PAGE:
Every year, solitary carpenter bees make themselves at home in our wood window casings. I can see their little bee butts working away in there. The question is, what to do about it?
Now, I admit, the drainage holes in the windows look mighty inviting. But because the windows open and shut, any growing bees are at risk of getting crushed before they can mature.
I really don’t mind sharing parts of our home with other creatures, and at the end of the season, the remains of the nests and pollen are easy enough to clean away. I know people don’t like the fact that these bees can burrow into wood – but after all, the casing holes are already there, and the bees don’t do any real damage.(It’s indicative of how these bees are viewed that most of the images of carpenter bees that I found were from pest extermination services – it took me a while to find one that wasn’t.)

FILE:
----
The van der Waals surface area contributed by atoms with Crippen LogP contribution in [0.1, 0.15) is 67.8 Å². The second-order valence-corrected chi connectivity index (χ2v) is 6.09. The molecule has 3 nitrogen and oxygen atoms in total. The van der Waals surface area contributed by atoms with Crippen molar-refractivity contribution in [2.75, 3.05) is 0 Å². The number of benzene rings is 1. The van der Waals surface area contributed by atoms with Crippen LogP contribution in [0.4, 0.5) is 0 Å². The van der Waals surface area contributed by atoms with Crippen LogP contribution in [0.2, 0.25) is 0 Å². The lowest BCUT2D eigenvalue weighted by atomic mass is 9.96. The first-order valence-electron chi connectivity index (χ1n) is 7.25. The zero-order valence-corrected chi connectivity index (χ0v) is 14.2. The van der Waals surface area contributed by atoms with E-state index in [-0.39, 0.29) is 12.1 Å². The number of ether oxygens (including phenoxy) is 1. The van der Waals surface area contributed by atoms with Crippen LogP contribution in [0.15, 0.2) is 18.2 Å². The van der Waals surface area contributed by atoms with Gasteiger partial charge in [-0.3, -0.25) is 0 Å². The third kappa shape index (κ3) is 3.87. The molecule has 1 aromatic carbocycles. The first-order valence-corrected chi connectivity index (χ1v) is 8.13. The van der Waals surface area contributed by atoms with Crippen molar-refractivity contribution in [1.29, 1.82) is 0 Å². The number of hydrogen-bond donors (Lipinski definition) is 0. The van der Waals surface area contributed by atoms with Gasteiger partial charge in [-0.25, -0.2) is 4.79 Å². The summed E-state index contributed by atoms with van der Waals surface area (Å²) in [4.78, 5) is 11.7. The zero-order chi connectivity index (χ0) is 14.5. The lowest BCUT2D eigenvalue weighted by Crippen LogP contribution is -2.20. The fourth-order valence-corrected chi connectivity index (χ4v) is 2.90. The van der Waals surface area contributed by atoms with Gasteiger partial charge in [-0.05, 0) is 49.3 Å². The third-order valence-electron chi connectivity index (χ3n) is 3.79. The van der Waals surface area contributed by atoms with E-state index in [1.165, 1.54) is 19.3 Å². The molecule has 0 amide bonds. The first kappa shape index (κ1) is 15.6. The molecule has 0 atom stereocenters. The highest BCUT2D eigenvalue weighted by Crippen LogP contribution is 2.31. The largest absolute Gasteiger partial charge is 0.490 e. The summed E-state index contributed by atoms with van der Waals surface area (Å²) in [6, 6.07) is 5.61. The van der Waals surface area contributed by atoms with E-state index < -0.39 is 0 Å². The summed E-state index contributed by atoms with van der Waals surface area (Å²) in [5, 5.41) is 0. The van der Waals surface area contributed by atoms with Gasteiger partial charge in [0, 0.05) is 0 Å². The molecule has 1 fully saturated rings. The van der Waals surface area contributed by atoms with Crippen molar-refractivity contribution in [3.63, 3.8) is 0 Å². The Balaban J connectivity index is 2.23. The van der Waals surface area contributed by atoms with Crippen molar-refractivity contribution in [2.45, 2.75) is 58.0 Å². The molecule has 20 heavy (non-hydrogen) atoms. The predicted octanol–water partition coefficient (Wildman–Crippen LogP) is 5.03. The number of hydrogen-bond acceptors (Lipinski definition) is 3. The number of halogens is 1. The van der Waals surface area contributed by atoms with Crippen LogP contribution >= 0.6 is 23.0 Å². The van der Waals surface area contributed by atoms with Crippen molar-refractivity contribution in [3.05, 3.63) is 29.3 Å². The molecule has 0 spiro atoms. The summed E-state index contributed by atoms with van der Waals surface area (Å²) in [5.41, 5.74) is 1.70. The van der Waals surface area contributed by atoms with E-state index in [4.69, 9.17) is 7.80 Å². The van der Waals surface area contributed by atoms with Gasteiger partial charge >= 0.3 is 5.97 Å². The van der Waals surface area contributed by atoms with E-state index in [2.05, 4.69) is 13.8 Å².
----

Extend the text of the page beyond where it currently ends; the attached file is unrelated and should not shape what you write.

Still, even our window sill haven is not a particularly safe solution for the bees.
The nests are intricate constructions of single cells for each single egg, with partitioned walls and a lovely supply of pollen for each egg to get a good start.
Quite impressive, as long as they’re situated in a good spot.
Bees of various species are struggling in our corner of France, as elsewhere. If these bees are, as I suspect, Osmia cornuta – a solitary European orchard bee that pollinates fruit trees – then they are not yet considered endangered. But they are in decline in France, retreating to places with less pesticide use. In any case, this year in the spirit of conservation, I set up alternative bee houses with holes of a similar size in front of the favorite window sills.
What did the bees do? They chose the other casings that didn’t feature any manufactured wood homes. So until they’ve all left the nests, we’ll be opening and closing the windows very carefully.
Next year, I’ll have to try harder to entice them to other nesting spots.